Walnut Crescent Biscuits
These walnut crescent biscuits are easy and fast to make. Their buttery shortbread texture gives a little resistant crunch before melting in your mouth. Irresistible and moreish they are perfect with a cup of tea or coffee!
These biscuits appear throughout the world, eaten during the festive season and through winter they are often given as Christmas edible gifts. This particular version is from Hungary, known as Hókifli.
During the lead up to Christmas my work colleague couldn’t stop talking about them and it became a running joke where he wasn’t going to come over to our house if there was no walnut crescent biscuits (aka- Hókifli) available.
If you decide to give these a try, let me know! Leave a comment and rate it – it’s really helpful to me and the other readers. And don’t forget to take a picture and tag me @thegourmetlarder and #thegourmetlarder on Instagram! I love seeing what you come up with. 🙂
- Ease: Fast and easy.
- Great for: Breakfast, afternoon tea biscuit, petit four, edible gift.
- Taste: Sweet, buttery and nutty.
- Texture: A little crunch before melting in the mouth.
WHAT LARDER INGREDIENTS WILL I NEED FOR THIS RECIPE?
For this walnut crescent biscuit recipe all you need are these ingredients:
Butter – adds structure and flavour. I use salted butter for most of my baking as it intensifies the flavours, but feel free to use unsalted if you prefer. Make sure it’s at room temperature before using.
Powdered / icing sugar – adds refined sweetness and structure, as well as ensures that melt-in-the-mouth texture.
Vanilla extract, sugar or vanilla paste – adds flavour and enhances the other ingredient flavours in the recipe.
Ground walnuts – add flavour, moisture, texture and structure to the recipe.
Plain or all-purpose flour – to build structure, as we do not use any other raising agents.
I highly recommend adding a good pinch of salt to your desserts. It would seem counter productive, but it’s not. Salt, helps balance out the sweetness and richness. It also elevates the other ingredients, bring out the best characteristics of any recipe. In a seemingly absurd or contradictory way, salt intensifies the mouths ability to taste sweetness. It is the sodium that sends signals to move glucose into the sweet taste receptor cells in our tongue. The result is that salt not only alerts our ‘salt sensitivity’, but also our ‘sweet sensitive’ taste buds.
WHAT VARIATIONS AND SUBSTITUTIONS CAN I MAKE?
Biscuit flavours – can easily be changed. Try adding orange or lemon zest for a citrus hit.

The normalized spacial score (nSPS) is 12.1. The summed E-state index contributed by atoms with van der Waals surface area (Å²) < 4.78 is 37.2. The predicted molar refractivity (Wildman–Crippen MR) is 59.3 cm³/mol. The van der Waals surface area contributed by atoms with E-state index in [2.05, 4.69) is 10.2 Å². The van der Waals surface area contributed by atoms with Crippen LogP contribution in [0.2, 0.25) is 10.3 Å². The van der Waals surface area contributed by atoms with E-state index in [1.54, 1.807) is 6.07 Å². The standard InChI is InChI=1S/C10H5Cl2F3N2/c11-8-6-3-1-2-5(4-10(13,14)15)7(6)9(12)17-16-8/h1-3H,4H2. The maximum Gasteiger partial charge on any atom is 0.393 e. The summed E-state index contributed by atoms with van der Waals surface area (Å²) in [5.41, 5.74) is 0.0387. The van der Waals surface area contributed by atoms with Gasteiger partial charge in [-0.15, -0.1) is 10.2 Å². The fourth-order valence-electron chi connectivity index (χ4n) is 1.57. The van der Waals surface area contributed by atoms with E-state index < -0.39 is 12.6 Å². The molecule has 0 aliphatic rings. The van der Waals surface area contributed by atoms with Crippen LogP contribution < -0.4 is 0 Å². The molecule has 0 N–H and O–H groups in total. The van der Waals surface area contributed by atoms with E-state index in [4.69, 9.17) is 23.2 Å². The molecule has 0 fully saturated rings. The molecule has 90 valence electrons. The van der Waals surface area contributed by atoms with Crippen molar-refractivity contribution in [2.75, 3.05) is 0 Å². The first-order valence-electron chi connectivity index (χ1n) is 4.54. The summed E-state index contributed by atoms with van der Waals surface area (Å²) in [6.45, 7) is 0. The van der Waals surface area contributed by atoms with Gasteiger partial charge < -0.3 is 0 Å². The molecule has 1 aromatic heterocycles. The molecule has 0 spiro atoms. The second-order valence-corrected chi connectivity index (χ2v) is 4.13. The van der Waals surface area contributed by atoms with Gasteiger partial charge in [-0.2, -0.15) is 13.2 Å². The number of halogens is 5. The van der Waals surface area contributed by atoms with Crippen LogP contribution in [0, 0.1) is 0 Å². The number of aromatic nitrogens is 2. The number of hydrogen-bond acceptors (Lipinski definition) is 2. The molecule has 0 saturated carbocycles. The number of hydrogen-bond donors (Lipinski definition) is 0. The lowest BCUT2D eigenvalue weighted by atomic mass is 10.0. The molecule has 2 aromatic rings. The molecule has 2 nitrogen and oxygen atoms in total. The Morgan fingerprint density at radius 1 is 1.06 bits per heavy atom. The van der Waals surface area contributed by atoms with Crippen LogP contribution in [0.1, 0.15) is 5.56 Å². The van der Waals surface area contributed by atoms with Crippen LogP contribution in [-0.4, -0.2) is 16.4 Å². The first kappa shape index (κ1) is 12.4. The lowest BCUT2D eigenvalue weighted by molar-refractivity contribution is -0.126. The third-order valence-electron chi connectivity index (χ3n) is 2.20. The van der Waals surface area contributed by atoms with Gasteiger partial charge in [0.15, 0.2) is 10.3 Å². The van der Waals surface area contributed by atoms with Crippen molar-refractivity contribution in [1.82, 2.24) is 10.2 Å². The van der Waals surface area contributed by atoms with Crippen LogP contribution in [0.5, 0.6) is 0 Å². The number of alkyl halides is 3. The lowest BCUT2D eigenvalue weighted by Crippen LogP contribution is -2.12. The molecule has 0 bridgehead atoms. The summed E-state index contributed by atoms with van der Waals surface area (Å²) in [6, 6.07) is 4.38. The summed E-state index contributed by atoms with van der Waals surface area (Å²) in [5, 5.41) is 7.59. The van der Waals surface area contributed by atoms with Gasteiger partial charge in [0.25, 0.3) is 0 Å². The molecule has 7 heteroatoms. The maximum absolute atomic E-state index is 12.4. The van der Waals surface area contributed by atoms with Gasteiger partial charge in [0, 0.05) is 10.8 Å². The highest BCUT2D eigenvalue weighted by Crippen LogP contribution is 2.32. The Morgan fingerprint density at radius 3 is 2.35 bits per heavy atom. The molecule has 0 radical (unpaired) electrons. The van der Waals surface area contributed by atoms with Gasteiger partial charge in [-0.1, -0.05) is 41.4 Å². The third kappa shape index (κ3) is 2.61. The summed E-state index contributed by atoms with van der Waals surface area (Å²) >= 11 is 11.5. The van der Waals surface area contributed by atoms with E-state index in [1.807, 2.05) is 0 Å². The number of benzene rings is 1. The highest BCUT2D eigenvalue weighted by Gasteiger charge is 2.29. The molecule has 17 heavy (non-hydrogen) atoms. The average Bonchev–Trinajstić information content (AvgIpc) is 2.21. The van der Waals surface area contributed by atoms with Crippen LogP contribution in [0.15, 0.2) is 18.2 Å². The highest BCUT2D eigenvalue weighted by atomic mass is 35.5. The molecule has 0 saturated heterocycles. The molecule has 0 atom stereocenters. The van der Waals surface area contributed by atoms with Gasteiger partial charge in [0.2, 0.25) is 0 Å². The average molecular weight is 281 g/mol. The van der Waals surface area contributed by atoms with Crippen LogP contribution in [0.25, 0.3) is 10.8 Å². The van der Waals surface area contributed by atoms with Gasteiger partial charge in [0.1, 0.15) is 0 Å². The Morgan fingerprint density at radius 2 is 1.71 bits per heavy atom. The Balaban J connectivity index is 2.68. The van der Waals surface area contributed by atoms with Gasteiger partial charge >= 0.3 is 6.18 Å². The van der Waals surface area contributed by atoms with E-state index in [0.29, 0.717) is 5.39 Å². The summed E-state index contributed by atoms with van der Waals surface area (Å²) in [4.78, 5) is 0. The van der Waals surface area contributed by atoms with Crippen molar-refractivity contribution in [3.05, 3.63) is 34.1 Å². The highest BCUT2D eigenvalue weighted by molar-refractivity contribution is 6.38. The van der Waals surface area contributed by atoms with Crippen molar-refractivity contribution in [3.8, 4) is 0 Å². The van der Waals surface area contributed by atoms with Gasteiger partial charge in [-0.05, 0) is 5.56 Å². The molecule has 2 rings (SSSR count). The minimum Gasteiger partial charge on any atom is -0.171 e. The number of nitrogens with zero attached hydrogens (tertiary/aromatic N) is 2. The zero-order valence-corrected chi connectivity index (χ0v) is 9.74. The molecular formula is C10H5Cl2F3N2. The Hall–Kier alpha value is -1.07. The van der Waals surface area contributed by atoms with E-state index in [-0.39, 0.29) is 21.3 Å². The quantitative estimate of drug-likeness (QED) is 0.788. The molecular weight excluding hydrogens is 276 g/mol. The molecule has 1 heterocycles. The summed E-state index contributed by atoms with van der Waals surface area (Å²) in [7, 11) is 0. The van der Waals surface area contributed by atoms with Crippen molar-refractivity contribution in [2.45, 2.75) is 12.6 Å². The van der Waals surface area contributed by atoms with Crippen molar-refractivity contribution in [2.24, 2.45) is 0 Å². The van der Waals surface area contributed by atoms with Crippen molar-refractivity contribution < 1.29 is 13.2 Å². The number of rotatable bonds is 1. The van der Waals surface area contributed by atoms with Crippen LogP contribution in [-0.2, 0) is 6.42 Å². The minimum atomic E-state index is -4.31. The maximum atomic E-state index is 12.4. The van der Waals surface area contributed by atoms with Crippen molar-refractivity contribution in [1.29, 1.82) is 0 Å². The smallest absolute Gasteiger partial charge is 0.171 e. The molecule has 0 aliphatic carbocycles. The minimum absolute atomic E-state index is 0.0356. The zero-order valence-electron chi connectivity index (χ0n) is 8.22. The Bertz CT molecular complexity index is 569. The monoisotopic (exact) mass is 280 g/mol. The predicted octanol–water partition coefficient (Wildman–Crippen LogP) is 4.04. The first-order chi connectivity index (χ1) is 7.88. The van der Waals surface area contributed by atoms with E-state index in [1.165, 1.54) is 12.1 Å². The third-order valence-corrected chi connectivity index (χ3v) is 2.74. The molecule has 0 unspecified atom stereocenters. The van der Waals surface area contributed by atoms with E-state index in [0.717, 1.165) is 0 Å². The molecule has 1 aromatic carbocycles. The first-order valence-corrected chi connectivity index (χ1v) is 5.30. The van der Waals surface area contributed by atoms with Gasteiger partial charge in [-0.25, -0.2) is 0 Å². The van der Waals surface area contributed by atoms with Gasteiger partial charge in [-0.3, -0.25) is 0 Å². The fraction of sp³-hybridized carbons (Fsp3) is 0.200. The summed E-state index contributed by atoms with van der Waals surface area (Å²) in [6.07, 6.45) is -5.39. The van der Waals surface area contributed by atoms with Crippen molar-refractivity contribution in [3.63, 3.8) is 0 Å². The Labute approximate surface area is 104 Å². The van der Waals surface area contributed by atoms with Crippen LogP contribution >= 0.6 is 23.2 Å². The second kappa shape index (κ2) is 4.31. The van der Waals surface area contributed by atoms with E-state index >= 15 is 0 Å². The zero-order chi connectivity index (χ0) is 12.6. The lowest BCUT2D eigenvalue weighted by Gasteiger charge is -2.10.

Alternative nuts – another great option is to use almonds or hazelnuts instead of walnuts and you can even add a little almond extract to enhance the taste further.
Serving: one biscuit
Nutrition information can vary for a recipe based on factors such as precision of measurements, brands, ingredient freshness, or the source of nutrition data.
I strive to keep the information as accurate as possible but make no warranties regarding its accuracy.
I encourage you to make your own calculations based on the actual ingredients used in your recipe, using your preferred nutrition calculator.
STORAGE AND FREEZING
These biscuits will keep in an airtight container for up to 5 days.
Freezing: Simply place the biscuits in an airtight container and freeze them for up to a month.
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Baking tray 45 x 30 x 2 cm (18 x 12 x 3/4 inch)
When it comes to baking, I highly recommend using metric measurements and a digital scale, rather than cup measurements. You will find it much easier, less messy and you will get far better, consistent results weighing your ingredients. 🙂
READY TO MAKE YOUR OWN WALNUT CRESCENT BISCUITS ?
Walnut Crescent Biscuits
- 200 g plain or all-purpose flour
- 50 g icing sugar (US powdered sugar)
- 1 tsp pure vanilla extract or 1/4 tsp of vanilla paste
- 70 g ground walnuts
- 150 g butter
- In a medium mixing bowl, beat the butter and sugar together until light and fluffy. Add the vanilla extract and mix in.
- If your walnuts are not already ground, grind the walnuts using an electric mixer or place them inside a kitchen towel and crush them with a rolling pin.
- Add the ground walnuts and the flour to the butter mixture and mix thoroughly.
- I find the mixture is crumbly at first and then comes together in my fist as I squeeze it to form a dough. This can also be done in an electric mixer until it forms the crumb texture and then finished by hand to form the dough.
- Line 2 baking trays with baking parchment or silicon mats.
- Once the dough has come together, cut off a large golf ball size piece and roll it out until it is about 1cm thick.
- Cut the cylinder into 6cm (2.3 inches) length pieces.
- Take each piece and gently squeeze and roll the ends, so that the ends become a little pointed like a croissant.
- Now bend the piece into a crescent shape and place it on the baking tray.
- Continue until all the dough has been used up and then chill in the fridge for 20 minutes.
- Preheat the oven 170°C fan / 375°F / Gas 5.
- Bake in the oven for 10-12 minutes, or until pale golden-brown. Set aside to cool on the baking trays for 5 minutes and then dust with icing sugar.
TOOLS YOU’LL NEED
- A baking tray (see equipment suggestions on blog page)
Notes & Tips
- Troubleshooting Crumbly Dough – if the dough holds together when you press it in your fist, then it is perfect. The dough is supposed to be a little crumbly. If it doesn’t come together, try dampening your hands just a little with cold water. This should help to bring the dough together to form a dough ball.
PLEASE LET ME KNOW HOW IT TURNED OUT FOR YOU!
If you tried these Walnut Crescent Biscuits or any other recipe on my website, please let me know how you got on in the comments below. I love hearing from you. Also, please leave a star rating whilst you’re there!
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